Blood pressure: What to do when patients aren’t measuring up

Sara Berg
Senior Staff Writer
AMA Wire
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The new hypertension guideline published by an American Heart Association-American College of Cardiology task force calls for the use of self-measured blood pressure (SMBP) monitoring for diagnosis, treatment and management. But what if patients encounter trouble when measuring their own BP or fail to do it when they should? Here are some ways physicians and their health care teams can overcome common challenges to help engage patients and improve the quality of BP measurements. 


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Ensure patients are trained

If a patient does not receive proper education on SMBP technique and use, they may find it difficult to take their daily measurements correctly. Physicians and their teams should show patients how to operate their device, explain preparation, share proper positioning and technique, and inform them on when to take BP measurements.

Monitoring BP at home does not have to be complicated or inconvenient. To help, provide written information or videos for patients on how to properly perform SMBP monitoring. This can include links to online materials in patient portals or other websites, such as the tools and resources available through Target: BP™ or LowerYourHBP.org.

Patients should also receive additional support when participating in a SMBP program, such as a one-time training session. During this session, the physician or a specific team member can watch the patient obtain their BP measurement. This helps ensure the patient understands how to perform their measurements correctly.

    Test monitor for accuracy

    Each patient should be using a validated, automated upper arm home BP monitor. Patients should bring their monitors to your practice for testing to ensure they are properly fitted and working properly. Their home monitoring device should be tested before use as part of the SMBP program before beginning and again annually, or any time BP readings are questionable. To determine accuracy, follow this SMBP device test.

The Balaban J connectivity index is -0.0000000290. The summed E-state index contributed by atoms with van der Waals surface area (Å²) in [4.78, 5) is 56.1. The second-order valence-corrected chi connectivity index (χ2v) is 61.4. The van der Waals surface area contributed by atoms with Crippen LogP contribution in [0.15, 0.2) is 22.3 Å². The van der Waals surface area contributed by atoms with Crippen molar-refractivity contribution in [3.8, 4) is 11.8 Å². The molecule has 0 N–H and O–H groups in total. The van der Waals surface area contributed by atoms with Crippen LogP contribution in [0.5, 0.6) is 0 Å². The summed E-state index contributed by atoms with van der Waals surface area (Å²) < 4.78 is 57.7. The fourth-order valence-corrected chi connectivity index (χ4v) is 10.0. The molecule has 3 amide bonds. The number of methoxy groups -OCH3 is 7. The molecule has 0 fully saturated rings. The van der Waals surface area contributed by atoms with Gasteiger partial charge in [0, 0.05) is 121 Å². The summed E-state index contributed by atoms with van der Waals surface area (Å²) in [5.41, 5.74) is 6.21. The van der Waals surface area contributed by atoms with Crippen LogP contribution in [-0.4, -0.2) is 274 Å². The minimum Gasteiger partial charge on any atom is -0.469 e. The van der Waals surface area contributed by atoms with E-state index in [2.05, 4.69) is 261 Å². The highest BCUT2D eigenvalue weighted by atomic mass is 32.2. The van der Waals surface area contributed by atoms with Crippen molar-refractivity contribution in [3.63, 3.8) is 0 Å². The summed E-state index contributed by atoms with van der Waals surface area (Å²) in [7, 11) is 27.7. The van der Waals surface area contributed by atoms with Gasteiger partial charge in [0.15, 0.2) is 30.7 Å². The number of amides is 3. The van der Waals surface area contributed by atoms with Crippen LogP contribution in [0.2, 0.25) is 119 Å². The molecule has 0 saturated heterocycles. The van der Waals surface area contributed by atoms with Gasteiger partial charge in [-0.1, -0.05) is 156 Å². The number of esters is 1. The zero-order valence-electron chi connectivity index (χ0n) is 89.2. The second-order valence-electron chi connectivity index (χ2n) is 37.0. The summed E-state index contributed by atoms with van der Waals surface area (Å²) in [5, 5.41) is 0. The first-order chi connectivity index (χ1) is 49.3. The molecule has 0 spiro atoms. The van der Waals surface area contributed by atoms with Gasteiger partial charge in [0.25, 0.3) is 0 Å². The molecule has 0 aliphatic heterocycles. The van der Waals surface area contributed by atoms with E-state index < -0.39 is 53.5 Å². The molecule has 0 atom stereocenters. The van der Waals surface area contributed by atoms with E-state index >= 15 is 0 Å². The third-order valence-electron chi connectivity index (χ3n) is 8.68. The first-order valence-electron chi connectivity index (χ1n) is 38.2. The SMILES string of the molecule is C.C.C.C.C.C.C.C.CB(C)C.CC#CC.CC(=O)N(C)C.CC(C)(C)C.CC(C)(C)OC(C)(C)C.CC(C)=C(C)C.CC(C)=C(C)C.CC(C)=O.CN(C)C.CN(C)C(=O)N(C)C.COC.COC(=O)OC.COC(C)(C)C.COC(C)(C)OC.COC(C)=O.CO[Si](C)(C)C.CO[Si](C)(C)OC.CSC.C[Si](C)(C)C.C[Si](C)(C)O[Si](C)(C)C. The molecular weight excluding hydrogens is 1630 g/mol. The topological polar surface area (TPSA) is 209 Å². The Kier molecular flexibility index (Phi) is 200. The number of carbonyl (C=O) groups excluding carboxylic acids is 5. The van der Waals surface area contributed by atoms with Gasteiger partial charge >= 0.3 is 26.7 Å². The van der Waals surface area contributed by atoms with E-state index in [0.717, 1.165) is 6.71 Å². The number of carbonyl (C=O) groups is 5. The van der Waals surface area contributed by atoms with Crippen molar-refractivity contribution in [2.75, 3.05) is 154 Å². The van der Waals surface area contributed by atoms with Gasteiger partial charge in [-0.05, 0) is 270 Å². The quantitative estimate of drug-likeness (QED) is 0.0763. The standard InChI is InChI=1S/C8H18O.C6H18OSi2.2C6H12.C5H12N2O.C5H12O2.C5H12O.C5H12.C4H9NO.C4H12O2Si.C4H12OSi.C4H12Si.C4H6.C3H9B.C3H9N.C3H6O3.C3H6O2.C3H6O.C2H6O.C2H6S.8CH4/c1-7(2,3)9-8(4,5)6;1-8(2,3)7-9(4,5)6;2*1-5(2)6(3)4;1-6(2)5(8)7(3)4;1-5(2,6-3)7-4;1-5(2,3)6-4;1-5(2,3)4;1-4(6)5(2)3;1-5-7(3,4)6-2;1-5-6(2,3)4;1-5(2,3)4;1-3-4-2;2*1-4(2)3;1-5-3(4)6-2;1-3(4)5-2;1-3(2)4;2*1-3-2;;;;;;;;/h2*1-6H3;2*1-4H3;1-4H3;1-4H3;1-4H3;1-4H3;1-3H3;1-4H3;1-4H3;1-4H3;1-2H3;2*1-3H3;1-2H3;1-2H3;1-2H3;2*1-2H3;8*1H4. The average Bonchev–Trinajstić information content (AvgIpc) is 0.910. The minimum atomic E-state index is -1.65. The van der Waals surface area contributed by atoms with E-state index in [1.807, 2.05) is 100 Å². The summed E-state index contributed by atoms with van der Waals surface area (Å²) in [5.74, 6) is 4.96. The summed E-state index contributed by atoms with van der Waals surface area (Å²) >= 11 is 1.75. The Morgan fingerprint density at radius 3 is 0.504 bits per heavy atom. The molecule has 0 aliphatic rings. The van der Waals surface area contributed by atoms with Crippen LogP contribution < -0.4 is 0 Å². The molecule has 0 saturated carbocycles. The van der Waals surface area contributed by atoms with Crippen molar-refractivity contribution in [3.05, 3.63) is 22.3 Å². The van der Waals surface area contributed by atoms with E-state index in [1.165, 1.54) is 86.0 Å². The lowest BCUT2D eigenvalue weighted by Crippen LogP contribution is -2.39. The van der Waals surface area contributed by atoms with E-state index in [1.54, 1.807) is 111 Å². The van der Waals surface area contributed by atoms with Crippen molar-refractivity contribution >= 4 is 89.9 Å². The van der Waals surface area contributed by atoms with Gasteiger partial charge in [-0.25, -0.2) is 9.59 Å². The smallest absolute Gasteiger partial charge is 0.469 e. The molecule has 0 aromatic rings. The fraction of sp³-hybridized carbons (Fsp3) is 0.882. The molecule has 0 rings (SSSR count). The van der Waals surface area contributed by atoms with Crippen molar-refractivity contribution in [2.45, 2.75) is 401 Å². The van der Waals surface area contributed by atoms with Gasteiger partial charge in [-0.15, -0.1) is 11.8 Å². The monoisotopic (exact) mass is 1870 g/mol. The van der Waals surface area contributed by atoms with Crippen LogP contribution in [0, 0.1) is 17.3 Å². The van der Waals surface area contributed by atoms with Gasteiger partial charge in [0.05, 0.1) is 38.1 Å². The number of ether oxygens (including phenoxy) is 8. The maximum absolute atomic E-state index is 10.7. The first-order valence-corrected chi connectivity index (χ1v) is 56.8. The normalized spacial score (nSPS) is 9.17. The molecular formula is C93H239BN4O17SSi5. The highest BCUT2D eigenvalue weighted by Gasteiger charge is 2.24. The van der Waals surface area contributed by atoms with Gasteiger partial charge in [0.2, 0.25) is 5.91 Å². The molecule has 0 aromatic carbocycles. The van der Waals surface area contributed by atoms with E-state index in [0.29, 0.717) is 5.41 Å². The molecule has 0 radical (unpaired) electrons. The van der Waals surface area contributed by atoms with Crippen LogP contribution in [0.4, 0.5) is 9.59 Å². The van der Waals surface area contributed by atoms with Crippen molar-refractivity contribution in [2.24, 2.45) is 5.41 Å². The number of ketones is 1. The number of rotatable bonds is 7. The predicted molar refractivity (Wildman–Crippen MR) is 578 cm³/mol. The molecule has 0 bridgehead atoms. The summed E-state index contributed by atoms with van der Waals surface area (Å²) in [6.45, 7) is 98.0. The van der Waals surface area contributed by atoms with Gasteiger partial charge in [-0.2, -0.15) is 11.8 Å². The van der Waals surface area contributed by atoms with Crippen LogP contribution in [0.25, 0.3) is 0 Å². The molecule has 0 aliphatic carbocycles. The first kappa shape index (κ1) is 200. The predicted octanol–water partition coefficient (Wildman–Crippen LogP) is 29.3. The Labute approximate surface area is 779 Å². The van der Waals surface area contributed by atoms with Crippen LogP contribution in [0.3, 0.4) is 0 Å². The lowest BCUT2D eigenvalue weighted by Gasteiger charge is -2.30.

A member of your team should take five measurements—two with the office machine and three with the patient’s device. After averaging the patient device readings and the office measurements separately, if the difference is greater than 10 mm Hg, the device will need to be replaced before proceeding.

    Resolve positioning errors

    In a training session, have the patient show you how they are taking their BP measurement. Watch their positioning and correct any errors. Here are six tips to share with your patient for an accurate BP reading.

    • Place cuff over bare arm.
    • Keep legs uncrossed.
    • Ensure the cuff fits properly.
    • Position arm so it is supported and the cuff is at heart level.
    • Sit in a chair with back supported and feet flat on the floor or on a footstool.

    For further reference, share this infographic with your patients to help them get in an appropriate position before taking their BP measurement.

    Emphasize two measurements twice daily

    Are your patients performing BP measurements twice a day? If not, this could interfere with the accuracy of their data. The hypertension guideline recommends patients take at least two readings one-minute apart each morning before medication and each evening before dinner. Weekly readings taken two weeks after a treatment change and a week before a clinic visit are also recommended.

    With the SMBP device in a quiet space where they can sit comfortably without any distraction, instruct the patient to rest for five minutes while in position before starting. After resting, they should take two or three measurements, one minute apart, and should remain relaxed and seated without moving during each reading. After completion, the patient can record their measurements.

    Patients can maintain accuracy in measurement with this seven day recording log from Target: BP. This data collection log also serves as backup to their device’s memory on the BP monitor and helps them remember to take measurements each day.

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    Sep 19, 2018
    Medication-assisted treatment and inpatient care are among approaches that work, but many states still only offer minimal care for a massive problem.